What is a second mortgage?: What are the advantages of second mortgages?

second mortgage

A second mortgage is a loan that allows you to borrow against the value of your home. Your home is an asset, and over time, that asset can gain in value.

Second mortgages, also known as Home Equity Lines of Credit 

What is a second mortgage?

Homebuyers who can’t pay for their homes upfront often opt for mortgages.

Once the homeowner has made significant progress on the first mortgage payment, they can seek approval for a second mortgage.

second mortgage is just an additional home loan that someone can take out to access more financing, more money on hand.

Second mortgages come in two different flavors: home equity loans and home equity lines of credit. Both allow homeowners to borrow against the equity in their homes.

Home equity loans are second mortgages that usually come with fixed interest rates, although some have variable rates. When you take out a home equity loan, you get the full amount of the loan at one time.

A home equity line of credit (HELOC), on the other hand, works more like a credit card. Instead of receiving a one-time payment, you’re allowed to borrow what you need when you need it, up to your credit limit.

HELOCs come with adjustable interest rates (meaning the interest rate you are charged will vary). You’ll use a credit card or write a check to get the money from your HELOC, and then make monthly payments to pay off the debt just like you would with a credit card.

Unlike first-time home loans, which typically come with 15 or 30-year loan terms, home equity loans and HELOCs typically pay off relatively quickly.

While they may have 30-year terms (especially if they are fixed-rate home equity loans), these mortgages tend to have payment periods that last anywhere from 5 to 15 years.

Second mortgages take advantage of your home equity, which is the market value of your home relative to the loan balances. Equity can go up or down, but ideally, it only grows over time.

How can the equity on my house vary?

Equity can change in several ways:

  • When you make monthly payments on your loan, you reduce your loan balance, which increases your home equity.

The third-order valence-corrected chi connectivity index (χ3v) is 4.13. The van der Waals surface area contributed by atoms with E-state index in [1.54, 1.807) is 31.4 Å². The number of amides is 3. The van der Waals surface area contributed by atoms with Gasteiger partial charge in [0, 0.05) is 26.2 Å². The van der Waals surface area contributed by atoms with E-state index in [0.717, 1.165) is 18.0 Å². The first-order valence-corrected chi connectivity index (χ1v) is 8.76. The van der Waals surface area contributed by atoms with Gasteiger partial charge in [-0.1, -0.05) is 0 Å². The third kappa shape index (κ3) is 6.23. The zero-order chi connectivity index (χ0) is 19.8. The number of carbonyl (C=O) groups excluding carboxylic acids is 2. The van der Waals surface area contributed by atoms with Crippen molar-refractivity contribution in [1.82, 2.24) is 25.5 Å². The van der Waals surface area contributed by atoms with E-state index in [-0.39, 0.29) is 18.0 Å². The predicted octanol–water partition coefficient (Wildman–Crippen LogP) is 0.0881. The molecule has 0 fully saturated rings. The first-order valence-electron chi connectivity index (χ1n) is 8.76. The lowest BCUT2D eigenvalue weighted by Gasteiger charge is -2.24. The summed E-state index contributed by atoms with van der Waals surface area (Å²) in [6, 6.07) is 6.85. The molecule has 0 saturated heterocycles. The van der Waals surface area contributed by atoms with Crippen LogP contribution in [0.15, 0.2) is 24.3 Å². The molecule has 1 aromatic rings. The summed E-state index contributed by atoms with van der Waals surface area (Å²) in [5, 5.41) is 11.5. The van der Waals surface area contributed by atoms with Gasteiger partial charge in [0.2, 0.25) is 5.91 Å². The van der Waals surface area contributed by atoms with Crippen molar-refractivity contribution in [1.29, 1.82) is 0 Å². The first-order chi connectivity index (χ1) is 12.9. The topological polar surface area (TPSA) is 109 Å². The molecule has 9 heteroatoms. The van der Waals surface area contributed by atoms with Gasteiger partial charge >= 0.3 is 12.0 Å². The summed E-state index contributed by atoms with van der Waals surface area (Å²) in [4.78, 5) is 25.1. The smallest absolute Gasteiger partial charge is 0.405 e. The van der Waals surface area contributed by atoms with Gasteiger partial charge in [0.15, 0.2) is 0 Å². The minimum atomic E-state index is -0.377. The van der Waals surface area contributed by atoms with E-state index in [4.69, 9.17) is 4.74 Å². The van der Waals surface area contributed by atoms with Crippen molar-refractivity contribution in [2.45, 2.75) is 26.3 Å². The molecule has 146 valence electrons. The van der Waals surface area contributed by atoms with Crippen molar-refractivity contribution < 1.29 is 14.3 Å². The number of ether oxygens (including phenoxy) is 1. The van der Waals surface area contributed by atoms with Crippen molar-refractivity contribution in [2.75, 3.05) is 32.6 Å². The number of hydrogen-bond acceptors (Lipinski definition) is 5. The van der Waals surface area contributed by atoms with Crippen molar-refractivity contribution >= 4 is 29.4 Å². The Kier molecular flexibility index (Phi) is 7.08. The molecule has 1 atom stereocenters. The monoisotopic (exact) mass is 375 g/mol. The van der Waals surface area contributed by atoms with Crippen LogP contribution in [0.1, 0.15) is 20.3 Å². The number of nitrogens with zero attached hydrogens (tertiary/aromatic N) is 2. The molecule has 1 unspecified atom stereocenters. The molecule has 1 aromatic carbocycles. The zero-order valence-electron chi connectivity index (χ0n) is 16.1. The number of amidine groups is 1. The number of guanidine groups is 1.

• If your home appreciates because of an uptick in the real estate market or because of improvements you make to the home, your equity increases.
  • You lose equity when your home loses value or you borrow against your home.

What types of second mortgages are there?

Second mortgages can come in several different forms.

lump sum.

A standard second mortgage is a one-time loan that provides a lump sum of money that you can use for whatever you want.

With that type of loan, you’ll pay off the loan gradually over time, often with fixed monthly payments. With each payment, you pay a portion of your interest costs and a portion of your loan balance (this process is called amortization).

Credit line.

It is also possible to borrow using a line of credit, or a fund of money from which you can draw money. With that type of loan, you are never required to accept money, but you do have the option to if you want to. Your lender sets a maximum loan limit, and you can continue the loan (multiple times) until you reach that maximum limit.

Just like with a credit card, you can pay and borrow over and over again.

Rate Options.

Depending on the type of loan you use and your preferences, your loan may have a fixed interest rate to help you plan your payments for years to come. Variable-rate loans are also available and are the norm for lines of credit.

How much can you borrow?

The amount of money you can get depends on several things, such as the amount of equity you have in your home, your credit score, and the loan-to-value ratio (this is the percentage of the property that is mortgaged).

Most lenders you will NOT be loaned more than 75 to 85 percent of the loan-to-value ratio of your first and second mortgages combined.

That maximum would count all of your home loans, including first and second mortgages.